Monday, August 03, 2009

Means of Assessment

Over the summer I've had to solve a particularly urgent assessment problem stemming from policy changes that affected our freshmen, which in turn caused programmatic changes in the way the Quality Enhancement Plan is to be delivered. Working intensely with faculty over the summer, we've tried to come to grips anew with the four learning objectives. The assessment plan for the established model is complex and so part of my job was to simplify it.

I think there is an impulse, especially in the glaring light of an impending accreditation, to create an illusion of science by making nice forms and boxes into which one may pour one's classroom or extra-curricular observations. Each of these gets its own rubric, and the theory is that these micro-observations add up to something meaningful in the end. Maybe. But it's not nearly as easy as it sounds. At a minimum, the assessment organizer has to:
  1. Get faculty to construct rubrics they believe in. (Imposing them from the outside isn't recommended for obvious reasons.) This usually entails sub-dividing learning objectives into "dimensions" that apply. For example, maybe making eye contact is a component of effective speaking. Again, the faculty who are going to use the rubric ought to be in charge of it. Then, describing the Likert-scale-like rating system so that there is reasonable inter-rater reliability should be done.
  2. Test the rubrics for inter-rater reliability. No point in going to all this work unless you know the thing performs as expected. It won't, of course, and if you're serious about it, you need to "center" the raters by getting them to agree to agree.
  3. Establish assignments that are to be used for assessment, since using different ones lowers reliability.
  4. Build the systems, policies, and information technology to allow this process to be organized.
  5. Motivate the faculty to actually enter the ratings.
  6. Produce meaningful reports.
  7. Motivate faculty to look at the reports and make changes accordingly.
It shouldn't be a terrible shock that this is a tall task. Although much of this infrastructure existed already for our learning objectives, it didn't seem to be hanging together, nor producing the kind of useful output one would hope for given the amount of work going into it. So, with my encouragement, the assessment committee took out its simplification scalpel. We created a simple hierarchy of assessment activity:
  1. Quantity. Simply count the number of times an activity is linked to a learning objective.
  2. Quality. Faculty discuss the student work linked to the learning objective. This is done in a special meeting of the program, department, or course instructors, and has some minimal structure to it based on a standard IE model (what did we want to do, what did we observe, what can we conclude, what shall we do about it).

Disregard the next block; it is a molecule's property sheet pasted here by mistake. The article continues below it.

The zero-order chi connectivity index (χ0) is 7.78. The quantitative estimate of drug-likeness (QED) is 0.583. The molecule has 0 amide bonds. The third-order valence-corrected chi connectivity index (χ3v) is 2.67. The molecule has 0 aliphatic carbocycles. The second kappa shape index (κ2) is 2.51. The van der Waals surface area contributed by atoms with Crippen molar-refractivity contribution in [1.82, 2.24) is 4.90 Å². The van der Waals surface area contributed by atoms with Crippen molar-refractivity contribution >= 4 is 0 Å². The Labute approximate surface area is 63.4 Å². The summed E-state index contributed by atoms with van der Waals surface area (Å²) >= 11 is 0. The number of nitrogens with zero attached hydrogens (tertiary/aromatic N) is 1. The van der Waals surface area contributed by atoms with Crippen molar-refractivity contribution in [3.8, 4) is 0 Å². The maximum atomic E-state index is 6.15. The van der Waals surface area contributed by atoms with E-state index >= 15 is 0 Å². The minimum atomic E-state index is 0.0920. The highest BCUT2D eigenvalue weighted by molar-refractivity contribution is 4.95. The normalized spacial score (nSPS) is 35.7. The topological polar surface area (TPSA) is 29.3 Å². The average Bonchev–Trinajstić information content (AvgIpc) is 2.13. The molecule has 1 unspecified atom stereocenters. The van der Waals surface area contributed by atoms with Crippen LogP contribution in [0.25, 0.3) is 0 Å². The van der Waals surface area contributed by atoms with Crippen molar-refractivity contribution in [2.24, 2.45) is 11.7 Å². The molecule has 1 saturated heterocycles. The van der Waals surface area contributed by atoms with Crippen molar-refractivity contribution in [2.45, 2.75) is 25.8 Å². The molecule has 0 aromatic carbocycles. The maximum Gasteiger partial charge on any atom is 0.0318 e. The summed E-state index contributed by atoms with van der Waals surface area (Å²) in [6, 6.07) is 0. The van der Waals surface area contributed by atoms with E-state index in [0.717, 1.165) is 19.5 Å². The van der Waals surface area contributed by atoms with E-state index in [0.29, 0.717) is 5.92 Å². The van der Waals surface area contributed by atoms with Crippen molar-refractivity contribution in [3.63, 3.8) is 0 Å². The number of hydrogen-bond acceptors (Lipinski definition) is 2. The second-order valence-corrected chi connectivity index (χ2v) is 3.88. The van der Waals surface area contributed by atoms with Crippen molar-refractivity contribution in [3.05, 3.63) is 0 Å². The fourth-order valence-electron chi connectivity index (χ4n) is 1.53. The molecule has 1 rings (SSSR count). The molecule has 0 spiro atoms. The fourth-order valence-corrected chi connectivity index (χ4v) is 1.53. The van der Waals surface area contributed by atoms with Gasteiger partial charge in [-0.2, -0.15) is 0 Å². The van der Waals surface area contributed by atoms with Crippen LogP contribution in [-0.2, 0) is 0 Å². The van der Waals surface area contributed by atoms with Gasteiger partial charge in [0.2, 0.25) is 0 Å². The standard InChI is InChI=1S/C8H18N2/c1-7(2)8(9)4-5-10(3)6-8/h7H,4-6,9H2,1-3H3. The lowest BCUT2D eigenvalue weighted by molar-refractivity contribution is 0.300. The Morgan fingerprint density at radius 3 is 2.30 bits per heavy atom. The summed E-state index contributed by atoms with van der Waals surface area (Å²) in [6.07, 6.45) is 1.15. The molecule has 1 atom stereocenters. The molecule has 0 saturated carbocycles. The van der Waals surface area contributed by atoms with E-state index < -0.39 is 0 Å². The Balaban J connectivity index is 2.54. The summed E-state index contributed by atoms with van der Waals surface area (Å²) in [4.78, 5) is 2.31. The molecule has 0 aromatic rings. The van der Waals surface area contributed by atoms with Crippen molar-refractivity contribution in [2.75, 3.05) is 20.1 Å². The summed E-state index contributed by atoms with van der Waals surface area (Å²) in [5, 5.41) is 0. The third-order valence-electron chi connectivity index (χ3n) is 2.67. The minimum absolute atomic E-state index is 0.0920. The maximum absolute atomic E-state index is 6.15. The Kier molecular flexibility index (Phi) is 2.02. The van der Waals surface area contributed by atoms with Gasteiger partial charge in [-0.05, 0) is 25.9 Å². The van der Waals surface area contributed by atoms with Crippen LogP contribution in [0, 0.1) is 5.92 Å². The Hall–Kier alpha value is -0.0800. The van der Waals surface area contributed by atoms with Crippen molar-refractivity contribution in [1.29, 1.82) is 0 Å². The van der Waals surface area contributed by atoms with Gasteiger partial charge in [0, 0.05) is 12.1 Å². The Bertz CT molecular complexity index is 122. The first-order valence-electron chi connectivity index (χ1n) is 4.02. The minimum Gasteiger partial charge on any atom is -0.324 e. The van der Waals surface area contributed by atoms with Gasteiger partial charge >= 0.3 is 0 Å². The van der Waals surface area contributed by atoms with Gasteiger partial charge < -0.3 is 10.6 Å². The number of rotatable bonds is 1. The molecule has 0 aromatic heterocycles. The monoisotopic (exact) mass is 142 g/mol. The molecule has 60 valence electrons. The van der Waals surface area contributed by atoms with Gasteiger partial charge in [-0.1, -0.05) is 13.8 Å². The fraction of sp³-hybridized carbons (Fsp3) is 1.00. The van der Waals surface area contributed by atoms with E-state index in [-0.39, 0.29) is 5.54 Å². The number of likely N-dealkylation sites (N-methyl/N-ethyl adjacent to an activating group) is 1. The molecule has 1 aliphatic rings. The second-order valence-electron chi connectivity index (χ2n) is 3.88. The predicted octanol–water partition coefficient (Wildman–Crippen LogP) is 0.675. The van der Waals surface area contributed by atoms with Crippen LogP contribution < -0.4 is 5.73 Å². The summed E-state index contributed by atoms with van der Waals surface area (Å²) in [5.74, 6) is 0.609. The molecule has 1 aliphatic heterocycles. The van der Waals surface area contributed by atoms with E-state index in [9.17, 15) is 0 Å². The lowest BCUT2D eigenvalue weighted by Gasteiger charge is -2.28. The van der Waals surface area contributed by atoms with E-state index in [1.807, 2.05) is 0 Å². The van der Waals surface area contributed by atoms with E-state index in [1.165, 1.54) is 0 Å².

This still requires technology to keep track of things, but rather than rubrics all we need is a way to tag assignments with a particular learning outcome. For this first iteration, particular assignments in particular classes are to be tagged with "goal 1", "goal 2" and so on, so that we can find them later to provide the content to discuss in groups. Motivation is still an issue too, but because it's much simpler and more structured, this will be less of a problem, I hope.

Frankly, I think it's still to complicated because our information systems are too complex. I'd prefer a simple-as-possible drop box solution, but we have a learning management system that's reasonably well established, and after discussion with the faculty, I think it's best to stick with it rather than creating something new.

I was interested to see a post on the ASSESS listserv that mirrors this line of thought. Linda Suskie (now at Middle States Commission on Higher Ed.) describes three options for rating evidence of learning, which she defines as "tangible, visible, self-explanatory, and compelling evidence of exactly what students have and have not learned." The three approaches she describes could be distilled as:
  1. Rubrics as I have described them, more or less. She leaves out the details.
  2. Observers writing impressions qualitatively for learning objectives rather than using a rubric (this is probably more work than a rubric, but might be more natural especially for complex objectives).
  3. The third is similar to what I've described: "A third option would be to have the discussion, but have all discussions focus consistently on how well the presentation demonstrates achievement of the assignment's key learning outcomes and have notes of the discussion recorded as direct but qualitative evidence of student learning. This would be sort of like completing just one structured observation guide for all observers, rather than have each observer complete one separately."
If you generalized the third to include all observations across all assignments, you get the sort of thing I was going for. As she says in her concluding line "The key is to be systematic and tie the assessment to key learning outcomes." You can find some slides from a presentation she did here, as well. It's worth taking a look. I find the philosophy common-sense. If the thing doesn't work, you've wasted your time, right? But n.b., I have a bias against complexity!

1 comment:

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